"Now you see it. You're amazed. You can't believe it. Your eyes open wider. It's horrible, but you can't look away. There's no chance for you. No escape. You're helpless, helpless. There's just one chance, if you can scream. Throw your arms across your eyes and scream, scream for your life!" And scream Fay Wray does most famously in this monster classic, one of the greatest adventure films of all time, which even in an era of computer-generated wizardry remains a marvel of stop-motion animation. Robert Armstrong stars as famed adventurer Carl Denham, who is leading a "crazy voyage" to a mysterious, uncharted island to photograph "something monstrous ... neither beast nor man". Also aboard is waif Ann Darrow (Fay Wray) and Bruce Cabot as big lug John Driscoll, the ship's first mate. King Kong's first half-hour is steady going, with engagingly corny dialogue ("Some big, hard-boiled egg gets a look at a pretty face and bang, he cracks up and goes sappy") and ominous portent that sets the stage for the horror to come. Once our heroes reach Skull Island, the movie comes to roaring, chest-thumping, T-rex-slamming, snake-throttling, pterodactyl-tearing, native-stomping life. King Kong was ranked by the American Film Institute as among the 50 best films of the century. Kong making his last stand atop the Empire State Building is one of the film's most indelible and iconic images. --Donald Liebenson, Amazon.com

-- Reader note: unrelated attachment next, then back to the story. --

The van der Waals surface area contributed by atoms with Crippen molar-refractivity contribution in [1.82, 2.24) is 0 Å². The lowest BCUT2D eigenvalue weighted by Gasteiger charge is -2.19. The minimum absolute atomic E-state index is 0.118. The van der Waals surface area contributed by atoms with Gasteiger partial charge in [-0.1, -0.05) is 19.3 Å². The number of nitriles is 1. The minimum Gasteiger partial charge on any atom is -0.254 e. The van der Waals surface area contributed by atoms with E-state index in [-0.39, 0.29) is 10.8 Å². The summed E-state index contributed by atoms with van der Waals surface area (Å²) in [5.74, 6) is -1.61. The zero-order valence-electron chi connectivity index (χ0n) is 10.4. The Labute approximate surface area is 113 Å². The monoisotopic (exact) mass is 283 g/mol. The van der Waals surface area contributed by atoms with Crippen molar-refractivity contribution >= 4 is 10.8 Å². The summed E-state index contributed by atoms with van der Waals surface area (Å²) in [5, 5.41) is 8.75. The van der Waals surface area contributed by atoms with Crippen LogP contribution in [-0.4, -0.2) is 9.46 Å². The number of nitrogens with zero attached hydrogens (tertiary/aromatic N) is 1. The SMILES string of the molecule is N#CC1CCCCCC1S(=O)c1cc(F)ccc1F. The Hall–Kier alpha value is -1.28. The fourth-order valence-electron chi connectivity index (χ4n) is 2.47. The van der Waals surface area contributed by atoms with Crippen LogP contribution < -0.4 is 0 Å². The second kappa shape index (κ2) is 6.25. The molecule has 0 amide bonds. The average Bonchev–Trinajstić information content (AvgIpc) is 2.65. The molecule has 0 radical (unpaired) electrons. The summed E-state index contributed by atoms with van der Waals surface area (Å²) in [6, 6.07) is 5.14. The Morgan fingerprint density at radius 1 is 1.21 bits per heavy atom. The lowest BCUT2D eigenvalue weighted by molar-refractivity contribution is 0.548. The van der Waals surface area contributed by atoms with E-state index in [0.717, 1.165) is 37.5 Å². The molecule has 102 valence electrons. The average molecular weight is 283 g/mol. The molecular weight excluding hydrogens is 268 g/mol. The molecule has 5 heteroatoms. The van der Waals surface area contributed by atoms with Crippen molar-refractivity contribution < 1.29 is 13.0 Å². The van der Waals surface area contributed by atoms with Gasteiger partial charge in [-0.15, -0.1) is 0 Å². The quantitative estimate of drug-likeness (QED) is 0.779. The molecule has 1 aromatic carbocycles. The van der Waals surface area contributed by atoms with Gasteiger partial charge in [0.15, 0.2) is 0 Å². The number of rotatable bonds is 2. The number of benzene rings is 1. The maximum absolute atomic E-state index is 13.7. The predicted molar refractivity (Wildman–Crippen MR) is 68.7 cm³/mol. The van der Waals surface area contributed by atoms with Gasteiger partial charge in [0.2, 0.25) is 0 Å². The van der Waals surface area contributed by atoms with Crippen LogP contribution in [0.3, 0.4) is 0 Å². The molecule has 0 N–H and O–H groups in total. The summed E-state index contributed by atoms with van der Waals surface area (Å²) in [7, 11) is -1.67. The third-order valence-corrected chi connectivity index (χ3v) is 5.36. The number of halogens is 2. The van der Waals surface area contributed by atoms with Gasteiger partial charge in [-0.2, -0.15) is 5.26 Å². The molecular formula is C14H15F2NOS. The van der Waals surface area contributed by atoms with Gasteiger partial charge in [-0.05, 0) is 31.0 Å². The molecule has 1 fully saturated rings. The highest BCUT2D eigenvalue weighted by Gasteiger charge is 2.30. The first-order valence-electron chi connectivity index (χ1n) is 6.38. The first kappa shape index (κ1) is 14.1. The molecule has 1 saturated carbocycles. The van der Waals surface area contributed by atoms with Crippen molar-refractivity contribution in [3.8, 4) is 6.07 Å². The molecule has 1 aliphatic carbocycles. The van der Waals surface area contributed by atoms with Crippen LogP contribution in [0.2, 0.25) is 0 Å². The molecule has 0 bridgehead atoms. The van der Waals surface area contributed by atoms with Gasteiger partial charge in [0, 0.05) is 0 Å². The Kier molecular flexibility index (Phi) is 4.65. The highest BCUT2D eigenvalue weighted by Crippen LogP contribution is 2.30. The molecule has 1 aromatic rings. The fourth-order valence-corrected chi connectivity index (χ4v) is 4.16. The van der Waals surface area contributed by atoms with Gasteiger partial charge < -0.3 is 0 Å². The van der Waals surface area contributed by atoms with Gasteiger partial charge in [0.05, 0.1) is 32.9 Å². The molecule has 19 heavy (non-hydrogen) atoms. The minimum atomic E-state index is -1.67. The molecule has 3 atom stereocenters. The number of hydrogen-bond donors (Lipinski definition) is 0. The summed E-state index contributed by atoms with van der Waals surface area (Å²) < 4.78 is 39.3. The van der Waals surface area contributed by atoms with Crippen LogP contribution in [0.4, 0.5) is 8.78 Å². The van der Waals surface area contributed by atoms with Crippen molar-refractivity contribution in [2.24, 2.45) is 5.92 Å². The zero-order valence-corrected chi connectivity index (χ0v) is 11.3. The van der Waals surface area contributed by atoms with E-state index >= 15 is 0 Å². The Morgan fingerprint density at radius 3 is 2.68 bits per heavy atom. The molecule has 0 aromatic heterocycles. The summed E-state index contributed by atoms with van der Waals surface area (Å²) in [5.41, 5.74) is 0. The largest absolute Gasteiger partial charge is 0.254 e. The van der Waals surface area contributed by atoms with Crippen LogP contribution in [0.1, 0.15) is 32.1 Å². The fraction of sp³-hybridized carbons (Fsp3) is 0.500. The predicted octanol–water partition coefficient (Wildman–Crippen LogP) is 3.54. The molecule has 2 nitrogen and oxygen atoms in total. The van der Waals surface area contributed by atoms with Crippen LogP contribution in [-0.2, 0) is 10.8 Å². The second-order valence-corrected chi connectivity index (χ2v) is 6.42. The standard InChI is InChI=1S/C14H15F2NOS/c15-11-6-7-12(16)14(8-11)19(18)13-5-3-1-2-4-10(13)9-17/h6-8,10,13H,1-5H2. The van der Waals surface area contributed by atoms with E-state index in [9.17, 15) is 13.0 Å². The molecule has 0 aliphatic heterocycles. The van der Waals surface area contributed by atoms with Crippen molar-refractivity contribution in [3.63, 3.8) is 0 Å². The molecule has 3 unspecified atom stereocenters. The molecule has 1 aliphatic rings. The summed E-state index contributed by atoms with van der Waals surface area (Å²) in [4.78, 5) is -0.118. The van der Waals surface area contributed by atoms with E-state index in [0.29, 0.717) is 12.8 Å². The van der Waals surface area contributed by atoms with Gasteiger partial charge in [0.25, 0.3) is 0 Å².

On the DVD: Although a little light on extras, this is happily the Director's Cut, restoring scenes that were censored after the film's original 1933 run, including Kong peeling off Fay Wray's clothes like a banana, and our hirsute hero using unfortunate natives as dental floss. The ratio of 4:3 is correct for a film of this age; the picture and (mono) sound are perfectly acceptable without being revelatory. The 25-minute "making of" documentary from 1992 is a 60th anniversary tribute to the film, which details all of Kong's many ground-breaking contributions to cinema, from Willis O'Brien's use of stop-motion and rear projection effects to Max Steiner's music score. There are contributions from film historians, modern admirers of the film including composer Jerry Goldsmith--who admits that Steiner created a template that Hollywood composers are still following--and a few surviving participants such as sound effects man Murray Spivak. Apparently, director Merian C. Cooper's original idea was to capture live gorillas, transport them to the island of Komodo and film them fighting the giant lizards! Thanks to Willis O'Brien's pioneering effects work good sense prevailed and a cinema classic was born. --Mark Walker